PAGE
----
Recipe for Brunswick Stew Iii

Ingredients

2 lb boston butt
1 each medium chicken
1 can tomatoes
1 each bottle ketchup
1 each small bottle bbq sauce
2 each cans yellow corn
1 each clove garlic
2 each large onions chopped
2 tablespoon cooking oil salt pepper to taste

Instructions

Everything is run through a food processor. Cook boston butt and chicken on grill for maximum flavor. Cut the boston butt and chicken up in small pieces for the food processor, discarding all bones. Make sure you DO NOT grind any bones. You want the meat to be stringy looking. Place the finished meat in a large cooking pot on the stove. Run the onions and garlic through the food processor. Saute the onions and garlic in a frying pan, then place in the pot with the meat. Run the corn and tomatoes through the processor along with their liquids. Place in pot. Pour the bottles of ketchup and BBQ sauce in the pot. Fill the ketchup and BBQ bottles with water, shake well and pour in pot. Salt and pepper to taste. Simmer slowly for two (2) hours, stirring every 20 minutes to marry the flavors and keep from sticking. For more kick, drop in two (2) Tablespoons of cayenne pepper. The preferred BBQ sauce is Kraft 1898 Hickory. If you can't find it, use any of your choice, but add 1 tablespoonful of Liquid Smoke. If needed, add plain water to the pot to keep it the right consistency.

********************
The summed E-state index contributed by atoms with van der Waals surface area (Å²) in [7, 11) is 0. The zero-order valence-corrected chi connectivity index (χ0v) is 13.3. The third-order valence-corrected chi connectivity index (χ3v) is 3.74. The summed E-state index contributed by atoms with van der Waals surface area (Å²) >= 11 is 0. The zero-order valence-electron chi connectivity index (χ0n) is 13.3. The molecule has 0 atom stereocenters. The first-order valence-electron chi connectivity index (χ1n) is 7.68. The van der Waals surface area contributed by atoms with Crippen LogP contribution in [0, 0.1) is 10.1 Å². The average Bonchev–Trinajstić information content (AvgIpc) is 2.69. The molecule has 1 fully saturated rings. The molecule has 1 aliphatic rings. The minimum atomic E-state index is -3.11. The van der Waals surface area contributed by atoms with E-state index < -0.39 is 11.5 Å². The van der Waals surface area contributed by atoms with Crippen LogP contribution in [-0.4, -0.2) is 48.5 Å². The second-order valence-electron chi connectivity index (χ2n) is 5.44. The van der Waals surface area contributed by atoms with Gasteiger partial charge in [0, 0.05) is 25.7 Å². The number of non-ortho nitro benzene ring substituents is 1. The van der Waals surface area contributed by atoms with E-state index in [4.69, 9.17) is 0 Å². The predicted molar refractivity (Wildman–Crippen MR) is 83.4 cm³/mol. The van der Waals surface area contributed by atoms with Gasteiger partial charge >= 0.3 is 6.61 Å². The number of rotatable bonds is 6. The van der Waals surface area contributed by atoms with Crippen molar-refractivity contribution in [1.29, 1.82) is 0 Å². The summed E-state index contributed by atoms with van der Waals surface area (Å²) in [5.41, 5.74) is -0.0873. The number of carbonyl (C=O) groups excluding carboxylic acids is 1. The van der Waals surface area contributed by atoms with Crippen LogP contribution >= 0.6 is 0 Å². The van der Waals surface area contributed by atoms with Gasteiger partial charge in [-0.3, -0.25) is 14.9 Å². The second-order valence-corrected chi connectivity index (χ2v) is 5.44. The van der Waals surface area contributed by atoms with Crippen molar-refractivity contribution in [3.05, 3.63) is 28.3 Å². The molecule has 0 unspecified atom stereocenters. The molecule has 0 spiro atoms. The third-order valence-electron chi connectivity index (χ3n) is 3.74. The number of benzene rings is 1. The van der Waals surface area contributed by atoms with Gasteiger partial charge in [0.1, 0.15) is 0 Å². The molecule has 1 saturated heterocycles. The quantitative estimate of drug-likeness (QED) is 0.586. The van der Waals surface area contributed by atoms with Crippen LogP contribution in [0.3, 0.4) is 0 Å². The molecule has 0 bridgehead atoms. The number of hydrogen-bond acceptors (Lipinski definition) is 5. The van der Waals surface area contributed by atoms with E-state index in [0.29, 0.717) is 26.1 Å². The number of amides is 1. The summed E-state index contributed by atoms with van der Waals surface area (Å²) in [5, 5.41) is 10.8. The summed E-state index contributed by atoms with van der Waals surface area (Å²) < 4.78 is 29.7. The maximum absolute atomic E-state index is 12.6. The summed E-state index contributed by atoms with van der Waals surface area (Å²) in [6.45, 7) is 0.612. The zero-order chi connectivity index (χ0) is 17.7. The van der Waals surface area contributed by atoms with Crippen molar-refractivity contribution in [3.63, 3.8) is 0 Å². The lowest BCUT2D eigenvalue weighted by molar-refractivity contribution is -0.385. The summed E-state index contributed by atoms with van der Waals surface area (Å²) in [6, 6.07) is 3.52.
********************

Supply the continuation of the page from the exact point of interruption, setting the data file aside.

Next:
The secret to good Brunswick Stew is Bar-B-Queing the meat and allowing all ingredients to slowly, very slowly, cook in a large pot, stirring every 20 minutes or so. Take the shortcut and you'll get inferior stew. Stew like good Bar-B-Que, is done s-l-o-w-l-y.

Being from Georgia I've tasted all types of so called stew from Texas to the Carolinas. Some people put lima beans and potatoes in it. Some people make it so thick it looks like hash. Real Brunswick Stew has both pork and chicken, corn, onions and tomatoes, no beef. That's it and it looks like a thick soup not hash. The liquid is just as much a part of the great taste as the solid ingredients. I can remember my grandfather killing a pig and chickens and spit cooking them. Then using an old fashion hand grinder, running all the ingredients through it and placing them in a big black iron wash pot outside. He started at daybreak and the finished product was ready by sundown. I've yet to taste any better. The only thing that accompanied a bowl of Brunswick Stew was two or three slices of plain white loaf bread.





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